There are certain moments in the medical industry that stand out among other advances. Doctors, nurses, and medical researchers spend their lives attempting to figure out how to change their patients’ lives for the better. In a handful of cases, the discoveries made by those healthcare professionals have helped save the lives of millions of people. From the process for a heart-lung bypass to M.R.I. technology, these doctors revolutionized the medical industry while heralding in a new generation of medical intervention.
Heart-Lung Bypass – 1953
Dr. John Heysham Gibbon spent more than a decade perfecting the first heart-lung bypass machine. Once completed, he was able to keep a patient alive during heart surgery for about half the time of surgery. The machine was capable of supporting both the patient’s heart and lung functions. Bypass machines have improved over the past six decades but open-heart surgeons still owe much of their success to Dr. Gibbon. It’s amazing to realize that this type of technology is still relatively new for the medical profession.
Cochlear Prosthesis – 1953
Dr. André Djourno of France was attempting to stimulate the cochlear nerve in deaf people when he developed a cochlear prosthesis in 1953. The doctor’s invention would pave the way to the modern day cochlear implant which has given deaf people the ability to hear, often for the very first time. While his invention was created in 1953, he wouldn’t perform the first implant until 1957. Dr. Djourno never patented his technology, believing that medical devices should be a part of the public domain.
Kidney Transplant – 1954
The first successful kidney transplant was led by Dr. Joseph E. Murray and a team of his surgeons at Peter Bent Brigham Hospital in Boston, Massachusetts. Dr. Murray would go on to win the Nobel Prize in Medicine or Physiology for his successful transplant between a 24-year-old man and his twin brother. The man who received the kidney lived for another 11 years. Dr. Murray claimed the Nobel Prize in 1990 and his breakthrough with modern science has helped save countless lives since the first transplant.
Pacemaker – 1958
Millions of patients throughout the United States and the rest of the world live with pacemakers installed by their heart. This modern day marvel was the work of Dr. Seymour Furman, a cardiologist working out of the Montefiore Hospital in the Bronx, New York. Dr. Furman was able to extend his first patient’s life by more than two months with the help of a cardiac pacemaker, a large machine that was attached to the patient with a 50-foot extension cord. It only took one year for portable versions of the pacemaker to end up on the open market.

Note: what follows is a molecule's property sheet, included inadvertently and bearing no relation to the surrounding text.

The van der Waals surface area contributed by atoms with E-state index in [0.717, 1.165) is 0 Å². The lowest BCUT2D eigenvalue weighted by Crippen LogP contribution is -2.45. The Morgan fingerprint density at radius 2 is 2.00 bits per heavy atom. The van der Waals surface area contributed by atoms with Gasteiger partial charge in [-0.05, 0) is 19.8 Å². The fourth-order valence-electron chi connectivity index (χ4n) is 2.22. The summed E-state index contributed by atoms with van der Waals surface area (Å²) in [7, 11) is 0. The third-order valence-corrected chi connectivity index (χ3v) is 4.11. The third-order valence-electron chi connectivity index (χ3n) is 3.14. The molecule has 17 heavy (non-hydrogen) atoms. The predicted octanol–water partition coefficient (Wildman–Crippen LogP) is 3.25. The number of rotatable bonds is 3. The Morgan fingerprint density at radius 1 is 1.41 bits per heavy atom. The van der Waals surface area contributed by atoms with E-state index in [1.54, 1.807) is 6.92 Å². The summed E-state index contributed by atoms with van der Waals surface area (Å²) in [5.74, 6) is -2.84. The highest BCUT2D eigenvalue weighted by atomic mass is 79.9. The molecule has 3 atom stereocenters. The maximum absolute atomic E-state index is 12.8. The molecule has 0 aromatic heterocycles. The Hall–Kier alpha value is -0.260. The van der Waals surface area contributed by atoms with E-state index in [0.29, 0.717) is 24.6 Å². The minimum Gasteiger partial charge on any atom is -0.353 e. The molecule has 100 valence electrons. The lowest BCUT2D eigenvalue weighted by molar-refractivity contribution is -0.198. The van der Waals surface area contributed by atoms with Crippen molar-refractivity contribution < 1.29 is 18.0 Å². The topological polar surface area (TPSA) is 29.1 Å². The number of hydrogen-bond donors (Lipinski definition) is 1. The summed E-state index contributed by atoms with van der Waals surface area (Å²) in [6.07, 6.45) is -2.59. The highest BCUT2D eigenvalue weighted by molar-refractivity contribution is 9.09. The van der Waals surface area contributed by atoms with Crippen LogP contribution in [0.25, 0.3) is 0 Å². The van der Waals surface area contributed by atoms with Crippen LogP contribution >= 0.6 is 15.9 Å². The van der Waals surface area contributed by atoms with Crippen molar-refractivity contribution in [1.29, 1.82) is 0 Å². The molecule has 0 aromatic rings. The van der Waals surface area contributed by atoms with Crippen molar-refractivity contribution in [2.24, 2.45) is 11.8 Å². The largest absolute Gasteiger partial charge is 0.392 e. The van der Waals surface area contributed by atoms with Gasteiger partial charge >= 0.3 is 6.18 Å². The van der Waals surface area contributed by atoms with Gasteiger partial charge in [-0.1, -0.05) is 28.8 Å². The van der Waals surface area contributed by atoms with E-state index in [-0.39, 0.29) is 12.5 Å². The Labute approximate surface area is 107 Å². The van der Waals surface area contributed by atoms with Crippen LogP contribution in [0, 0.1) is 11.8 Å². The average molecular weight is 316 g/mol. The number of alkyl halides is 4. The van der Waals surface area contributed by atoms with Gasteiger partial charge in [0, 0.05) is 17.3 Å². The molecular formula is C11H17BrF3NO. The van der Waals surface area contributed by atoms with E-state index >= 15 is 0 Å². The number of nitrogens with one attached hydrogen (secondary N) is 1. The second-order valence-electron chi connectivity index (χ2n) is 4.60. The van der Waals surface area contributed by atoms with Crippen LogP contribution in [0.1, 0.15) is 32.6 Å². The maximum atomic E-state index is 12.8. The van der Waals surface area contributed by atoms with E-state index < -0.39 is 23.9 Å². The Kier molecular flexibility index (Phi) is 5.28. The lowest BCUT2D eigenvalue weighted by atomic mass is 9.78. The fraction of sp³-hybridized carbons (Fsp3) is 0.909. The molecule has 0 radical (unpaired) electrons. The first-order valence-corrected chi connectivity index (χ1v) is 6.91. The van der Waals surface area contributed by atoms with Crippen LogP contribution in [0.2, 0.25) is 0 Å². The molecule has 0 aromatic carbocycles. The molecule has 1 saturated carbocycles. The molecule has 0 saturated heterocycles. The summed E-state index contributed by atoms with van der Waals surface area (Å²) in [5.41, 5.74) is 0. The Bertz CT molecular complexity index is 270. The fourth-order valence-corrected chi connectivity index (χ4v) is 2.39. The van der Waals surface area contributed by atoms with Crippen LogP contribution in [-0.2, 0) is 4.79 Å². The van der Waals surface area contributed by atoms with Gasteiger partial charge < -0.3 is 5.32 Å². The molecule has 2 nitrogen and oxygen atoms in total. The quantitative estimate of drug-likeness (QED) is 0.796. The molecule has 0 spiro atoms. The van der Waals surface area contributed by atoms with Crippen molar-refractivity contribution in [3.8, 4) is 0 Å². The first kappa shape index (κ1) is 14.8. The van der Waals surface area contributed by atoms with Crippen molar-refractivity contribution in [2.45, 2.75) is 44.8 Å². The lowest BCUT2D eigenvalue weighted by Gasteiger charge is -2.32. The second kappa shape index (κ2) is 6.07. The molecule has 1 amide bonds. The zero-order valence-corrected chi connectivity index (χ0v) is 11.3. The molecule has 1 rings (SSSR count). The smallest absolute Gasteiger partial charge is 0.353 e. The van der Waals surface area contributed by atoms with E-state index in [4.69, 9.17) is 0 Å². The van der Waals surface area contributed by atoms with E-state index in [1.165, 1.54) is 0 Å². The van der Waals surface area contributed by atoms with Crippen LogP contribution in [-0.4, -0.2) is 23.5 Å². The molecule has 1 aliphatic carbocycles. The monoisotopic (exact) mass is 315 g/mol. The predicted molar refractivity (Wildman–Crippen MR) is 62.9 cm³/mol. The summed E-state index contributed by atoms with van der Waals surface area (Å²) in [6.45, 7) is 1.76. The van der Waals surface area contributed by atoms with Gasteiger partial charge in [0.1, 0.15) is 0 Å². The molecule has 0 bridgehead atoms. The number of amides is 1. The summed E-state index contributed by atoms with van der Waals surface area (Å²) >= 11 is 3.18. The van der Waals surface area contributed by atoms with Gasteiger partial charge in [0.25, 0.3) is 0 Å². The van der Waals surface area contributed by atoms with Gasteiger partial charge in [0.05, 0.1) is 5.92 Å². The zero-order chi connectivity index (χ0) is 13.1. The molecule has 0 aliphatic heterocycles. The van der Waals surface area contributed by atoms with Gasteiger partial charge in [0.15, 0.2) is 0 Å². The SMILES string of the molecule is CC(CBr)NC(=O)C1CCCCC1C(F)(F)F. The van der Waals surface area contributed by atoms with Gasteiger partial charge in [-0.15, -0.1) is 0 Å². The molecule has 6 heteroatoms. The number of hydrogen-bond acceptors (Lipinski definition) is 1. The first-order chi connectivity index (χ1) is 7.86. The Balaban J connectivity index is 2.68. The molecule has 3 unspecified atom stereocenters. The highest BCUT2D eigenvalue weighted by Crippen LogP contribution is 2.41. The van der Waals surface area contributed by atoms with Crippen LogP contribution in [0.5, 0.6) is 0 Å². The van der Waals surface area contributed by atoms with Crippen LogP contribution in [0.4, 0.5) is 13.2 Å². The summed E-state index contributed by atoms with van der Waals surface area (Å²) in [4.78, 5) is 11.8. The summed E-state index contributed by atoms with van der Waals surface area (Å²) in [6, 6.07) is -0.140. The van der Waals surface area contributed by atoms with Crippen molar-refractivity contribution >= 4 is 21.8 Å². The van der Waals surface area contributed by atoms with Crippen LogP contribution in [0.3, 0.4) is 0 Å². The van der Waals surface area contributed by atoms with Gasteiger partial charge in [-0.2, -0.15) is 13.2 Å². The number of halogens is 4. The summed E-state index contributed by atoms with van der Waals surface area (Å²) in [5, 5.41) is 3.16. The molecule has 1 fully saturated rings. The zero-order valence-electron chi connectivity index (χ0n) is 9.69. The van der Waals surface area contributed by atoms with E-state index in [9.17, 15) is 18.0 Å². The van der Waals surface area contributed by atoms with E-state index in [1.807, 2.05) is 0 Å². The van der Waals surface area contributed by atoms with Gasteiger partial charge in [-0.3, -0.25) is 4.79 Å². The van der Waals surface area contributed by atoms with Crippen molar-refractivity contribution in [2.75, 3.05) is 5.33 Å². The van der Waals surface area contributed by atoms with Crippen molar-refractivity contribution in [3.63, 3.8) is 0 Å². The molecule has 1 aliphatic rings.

Fetal Ultrasound – 1958
Dr. Edward Hon of Yale was the first doctor to report using a Doppler monitor on a woman’s abdomen to detect a fetal heartbeat. He knew of the power of Ultrasound principles thanks to the work of a Swedish physicist, Christian Andreas Doppler. He thought the same principles could be applied to a pregnant mother and he became the first doctor to use the technology in prenatal care. Ultrasound’s and even 3D-based ultrasounds are not a common practice among many OBGYNs who want to get a closer look at their patient’s child in utero.
Minimally Invasive Surgery – 1961
Dr. Thomas J. Fogarty didn’t mess around when he came up with the idea for a balloon embolectomy catheter. He thought up the device to remove blood clots with a minimally invasive surgery and then acted on his concept just six weeks later. Minimally invasive surgery is the preferred method of surgery today because it offers a lower chance of infection and allows patients to recover from their surgery much faster than traditional procedures. Dr. Fogarty is the first doctor on record to perform surgery with this technique.
Artificial Heart – 1963
Paul Winchell might have the most interesting side story on our list. He was a renowned inventor who split his time as a ventriloquist. In 1963 Winchell patented the first artificial heart, developed in collaboration with Dr. Henry J. Heimlich. That would be the same doctor who would later become famous for the Heimlich maneuver. The artificial heart continues to be improved upon but it was the work of these two men that paved the way for future medical advances that are not benefiting millions of people all across the globe.
Liver Transplant – 1963
The first liver transplant didn’t go as hoped. In 1963, Dr. Thomas E. Starzl hoped to save the life of a three-year-old child with the procedure. Unfortunately, the child quickly bled to death. However, it was the first stepping stone to what would become thousands of more liver transplants for child and adult patients. Not every doctor on our list was met with resounding success right from the start but they all pushed forward and proved to the medical community that they were onto something big and worth researching further.
Portable Defibrillator – 1965
Dr. Frank Pantridge realized the important of shocking a patient back to life during an episode of cardiac arrest. For that reason, he announced the creation of a portable defibrillator in 1995. The word “portable” might be a little bit deceiving in this case. The defibrillator weighed 150 pounds and it required power from a car battery to zap a patient’s heart back into rhythm. Modern day devices are much easier to carry but the principle behind how they work has remained largely unchanged over the past 50 years.
Commercial Ultrasound – 1965